The site does not provide customers with information on any individual supplier out of the 2,000 it works with. It does have a page on the site dedicated to sustainability and a second to fair trade. Customers can read these pages and will know that some of the social conditions in the factory they may want, are not guaranteed. The company does, however, claim to be minimizing pollution and waste through selling fabric that could be wasted if not sold.
It’s difficult for companies to keep track of everyone in their supply chain and decide what issues to focus on first. United Nations Global Compact (UNGC) is a sustainability initiative that helps companies become more sustainable with defined goals in mind.
According to Claire Kells, Senior Development Manager at UNGC, sustainability rests on 10 universal principles at UNGC based on human rights, labor, the environment, and anti-corruption, and those principles are on the foundation of United Nations values, ethics, and treaties that governments signed.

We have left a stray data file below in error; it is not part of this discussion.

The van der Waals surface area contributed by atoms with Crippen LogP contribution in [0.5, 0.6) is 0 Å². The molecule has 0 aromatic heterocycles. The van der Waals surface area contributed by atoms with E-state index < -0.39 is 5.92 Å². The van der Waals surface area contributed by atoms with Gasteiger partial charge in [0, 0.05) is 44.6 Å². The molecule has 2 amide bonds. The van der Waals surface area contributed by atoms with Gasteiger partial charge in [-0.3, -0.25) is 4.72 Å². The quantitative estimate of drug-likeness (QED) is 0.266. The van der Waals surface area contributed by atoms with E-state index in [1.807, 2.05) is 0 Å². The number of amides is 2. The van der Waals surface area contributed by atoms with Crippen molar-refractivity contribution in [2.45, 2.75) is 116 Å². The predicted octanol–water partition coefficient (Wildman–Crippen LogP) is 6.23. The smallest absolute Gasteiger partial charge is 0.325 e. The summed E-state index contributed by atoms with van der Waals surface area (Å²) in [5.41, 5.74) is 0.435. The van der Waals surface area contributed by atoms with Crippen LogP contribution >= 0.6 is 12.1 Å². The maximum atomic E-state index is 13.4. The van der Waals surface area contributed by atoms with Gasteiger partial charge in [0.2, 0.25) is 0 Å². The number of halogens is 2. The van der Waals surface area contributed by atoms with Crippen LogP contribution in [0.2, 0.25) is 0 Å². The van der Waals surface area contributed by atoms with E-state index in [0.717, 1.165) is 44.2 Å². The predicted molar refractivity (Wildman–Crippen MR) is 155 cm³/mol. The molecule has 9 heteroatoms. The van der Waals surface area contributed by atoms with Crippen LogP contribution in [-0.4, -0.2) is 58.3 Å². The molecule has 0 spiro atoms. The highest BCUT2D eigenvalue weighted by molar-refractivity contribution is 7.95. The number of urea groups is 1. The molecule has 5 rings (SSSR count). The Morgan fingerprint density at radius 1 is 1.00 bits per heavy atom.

To remain active in UNGC, companies must report annually on their progress to imbed the 10 principles and four core issue areas into their operations. Every active company in UNGC has a published report on the initiative’s website. “It’s really a way for companies to be transparent and share their progress with stakeholders whether that’s investors, government regulators, partners, employees, or customers. What gets measured, gets managed. By reporting, there’s a positive feedback loop of accountability,” said Kells.
UNGC is also starting to get companies to report on the 17 Sustainable Development Goals (SDGs) the world’s governments have agreed to, which include gender equality and affordable and clean energy. These goals, however, are not meant to be tackled by one company alone, but rather in partnerships.
Companies are assisted by UNGC in addressing the SDGs by walking them through five steps of understanding the SDGs, prioritizing them, integrating them into strategy and operations, reporting on them, and then communicating them. One of those steps in the area of prioritization is to do a lifecycle assessment, so the company can understand from raw materials to product end of life where it’s having both positive and negative impact.
More and more brands are making public information about the lifecycle of their products and what their goals are to increase positive impact and decrease negative impact. A few of these brands are Ann Taylor, LOFT, and Justice, who are a part of the Ascena Retail Group, America’s largest specialty retail collective that’s focused exclusively on women and girls.